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Posts Tagged ‘five senses’

When I’m working on a novel, ideas rise up at random times from the murk of my subconscious like pronouncements in a Magic 8 ball.  If I don’t write them down right away, these ephemeral thoughts can fade and disappear. FoggyMirror

Driving my 14-year-old son, Hayden, to summer camp in Maine on Sunday, I put him to work as both a DJ and a scribe. (After all, I was the chauffeur.)  He selected a Green Day song from his new i-Pod touch (an 8th-grade graduation present from an indulgent grandmother), then I was allowed a song by The Fray; he picked Ben Folds, I chose Dar Williams.  Every now and then I asked him to open my writing journal – a wire-bound, college-ruled notebook with a green plastic cover – and scribble a line:

Sea air in Galway

Fiction chooses the writer

Breath on the glass

Sea air in Galway. The Maine coastline in similar, in many ways, to the west coast of Ireland, 2500 miles to the east. With this note I was reminding myself to pay particular attention to the sensory details; I thought I might be able to use these impressions in a scene in my novel.

Fiction chooses the writer. This idea for a blog post sprung from an ongoing conversation with several novelists about how and why people start writing fiction.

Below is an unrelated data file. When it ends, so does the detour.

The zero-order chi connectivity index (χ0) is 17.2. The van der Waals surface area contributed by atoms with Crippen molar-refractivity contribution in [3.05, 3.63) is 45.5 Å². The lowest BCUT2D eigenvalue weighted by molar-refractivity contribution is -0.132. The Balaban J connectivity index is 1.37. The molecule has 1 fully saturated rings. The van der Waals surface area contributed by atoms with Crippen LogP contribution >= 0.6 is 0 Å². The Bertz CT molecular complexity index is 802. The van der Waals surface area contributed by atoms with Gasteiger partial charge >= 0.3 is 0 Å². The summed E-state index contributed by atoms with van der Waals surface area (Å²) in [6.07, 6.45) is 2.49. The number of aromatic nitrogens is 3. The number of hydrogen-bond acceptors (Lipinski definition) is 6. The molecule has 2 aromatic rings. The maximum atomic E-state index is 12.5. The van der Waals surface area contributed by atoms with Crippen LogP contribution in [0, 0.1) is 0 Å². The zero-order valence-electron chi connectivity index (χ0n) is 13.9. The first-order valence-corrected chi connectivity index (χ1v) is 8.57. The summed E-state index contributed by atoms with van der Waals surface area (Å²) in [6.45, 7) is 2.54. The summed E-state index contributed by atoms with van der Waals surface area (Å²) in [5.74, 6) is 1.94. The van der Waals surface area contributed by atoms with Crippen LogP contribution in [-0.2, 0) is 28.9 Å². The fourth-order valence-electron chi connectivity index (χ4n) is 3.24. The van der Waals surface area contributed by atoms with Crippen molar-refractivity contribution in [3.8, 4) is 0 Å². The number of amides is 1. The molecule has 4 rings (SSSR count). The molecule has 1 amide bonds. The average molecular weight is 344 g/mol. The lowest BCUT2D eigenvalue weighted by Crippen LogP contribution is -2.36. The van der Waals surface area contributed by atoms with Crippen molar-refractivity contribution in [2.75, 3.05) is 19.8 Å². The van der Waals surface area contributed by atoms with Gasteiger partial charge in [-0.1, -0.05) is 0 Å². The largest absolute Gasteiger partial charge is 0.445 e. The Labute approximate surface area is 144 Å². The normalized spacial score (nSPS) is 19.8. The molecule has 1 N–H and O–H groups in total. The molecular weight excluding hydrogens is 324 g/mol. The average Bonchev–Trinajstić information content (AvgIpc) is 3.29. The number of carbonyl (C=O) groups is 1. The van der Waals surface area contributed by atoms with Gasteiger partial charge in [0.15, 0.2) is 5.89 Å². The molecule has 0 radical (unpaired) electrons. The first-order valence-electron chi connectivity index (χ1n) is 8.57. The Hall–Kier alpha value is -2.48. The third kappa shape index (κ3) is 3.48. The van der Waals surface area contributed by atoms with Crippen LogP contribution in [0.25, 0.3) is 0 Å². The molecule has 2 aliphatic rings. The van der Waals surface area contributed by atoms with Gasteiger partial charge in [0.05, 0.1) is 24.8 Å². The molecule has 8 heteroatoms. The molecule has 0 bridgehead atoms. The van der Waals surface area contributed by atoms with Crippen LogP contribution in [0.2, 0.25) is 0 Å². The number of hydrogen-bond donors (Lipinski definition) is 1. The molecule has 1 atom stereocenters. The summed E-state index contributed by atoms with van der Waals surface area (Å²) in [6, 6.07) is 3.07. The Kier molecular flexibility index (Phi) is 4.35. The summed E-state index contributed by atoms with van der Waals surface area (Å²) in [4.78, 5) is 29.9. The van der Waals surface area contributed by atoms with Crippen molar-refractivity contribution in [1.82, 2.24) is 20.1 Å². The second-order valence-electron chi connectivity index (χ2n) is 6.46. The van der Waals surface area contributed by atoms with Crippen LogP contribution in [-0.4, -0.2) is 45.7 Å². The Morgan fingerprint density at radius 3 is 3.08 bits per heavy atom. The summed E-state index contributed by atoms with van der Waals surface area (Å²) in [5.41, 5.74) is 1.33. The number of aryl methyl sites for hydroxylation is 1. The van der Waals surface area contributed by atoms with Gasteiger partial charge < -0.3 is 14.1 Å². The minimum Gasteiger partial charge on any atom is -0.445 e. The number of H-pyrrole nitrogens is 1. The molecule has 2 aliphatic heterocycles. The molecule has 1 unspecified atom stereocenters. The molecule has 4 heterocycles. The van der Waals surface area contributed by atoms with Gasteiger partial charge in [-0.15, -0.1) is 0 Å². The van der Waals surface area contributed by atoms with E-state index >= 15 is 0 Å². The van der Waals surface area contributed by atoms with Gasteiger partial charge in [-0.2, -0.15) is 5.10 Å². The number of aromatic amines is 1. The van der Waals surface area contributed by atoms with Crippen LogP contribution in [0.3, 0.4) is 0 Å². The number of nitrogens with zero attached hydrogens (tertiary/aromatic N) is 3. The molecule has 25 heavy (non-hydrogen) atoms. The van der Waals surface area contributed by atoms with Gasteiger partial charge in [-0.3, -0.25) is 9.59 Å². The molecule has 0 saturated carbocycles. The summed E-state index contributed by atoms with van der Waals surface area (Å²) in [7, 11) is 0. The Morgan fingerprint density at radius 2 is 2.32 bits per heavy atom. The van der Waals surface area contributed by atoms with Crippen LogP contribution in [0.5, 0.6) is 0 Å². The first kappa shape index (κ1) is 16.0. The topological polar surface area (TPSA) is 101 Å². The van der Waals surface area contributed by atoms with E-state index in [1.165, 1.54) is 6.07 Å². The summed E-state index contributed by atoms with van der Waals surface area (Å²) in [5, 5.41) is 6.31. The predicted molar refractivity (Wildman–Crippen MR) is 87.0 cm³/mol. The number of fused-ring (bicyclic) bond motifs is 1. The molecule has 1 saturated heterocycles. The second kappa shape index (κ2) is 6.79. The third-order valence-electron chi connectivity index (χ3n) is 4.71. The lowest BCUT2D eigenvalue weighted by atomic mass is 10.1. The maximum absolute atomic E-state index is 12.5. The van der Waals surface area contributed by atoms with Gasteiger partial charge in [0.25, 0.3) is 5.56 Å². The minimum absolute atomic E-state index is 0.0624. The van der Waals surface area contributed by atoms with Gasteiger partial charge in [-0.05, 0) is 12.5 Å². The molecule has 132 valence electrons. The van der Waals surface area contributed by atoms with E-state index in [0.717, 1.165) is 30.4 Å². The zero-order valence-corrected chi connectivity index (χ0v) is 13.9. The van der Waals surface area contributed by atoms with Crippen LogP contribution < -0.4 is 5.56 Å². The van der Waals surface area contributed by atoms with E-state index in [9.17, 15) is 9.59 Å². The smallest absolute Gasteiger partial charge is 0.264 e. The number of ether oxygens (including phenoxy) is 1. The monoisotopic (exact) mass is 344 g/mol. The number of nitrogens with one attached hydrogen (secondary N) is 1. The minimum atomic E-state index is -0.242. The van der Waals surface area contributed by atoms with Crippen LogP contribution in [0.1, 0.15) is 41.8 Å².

Breath on the glass. As we drove in the rain, I saw Hayden turn his head to look out the passenger window at two guys on a motorcycle, both without helmets, grimacing into the downpour. Hayden’s breath fogged the glass. When he turned back to me, saying, “Wow, Mom, what were they thinking?” – I glanced over again, and saw that his breath had already evaporated.  And the guys on the bike were gone.

That’s how it is with these fleeting observations, and why I asked Hayden to keep a pen handy and the notebook on his lap. And he was happy to do it – as long as he could listen to Metallica and I promised to get him to Bar Harbor on time.

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Apple rottingGustave Flaubert kept rotten apples in his desk drawer to evoke autumn when writing scenes that took place in that season.

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five sensesThe problem of beginning …

The Southern novelist and poet George Garrett, director of creative writing at the University of Virginia when I was a graduate student there, always said that if you’re having trouble getting into a story (or a chapter or a scene) you should use all five sentences right at the start, preferably in the first paragraph:  touch, taste, smell, hearing, sight.  Your scene will jump to life, and you’ll have an easier time falling into the dream world of the story.

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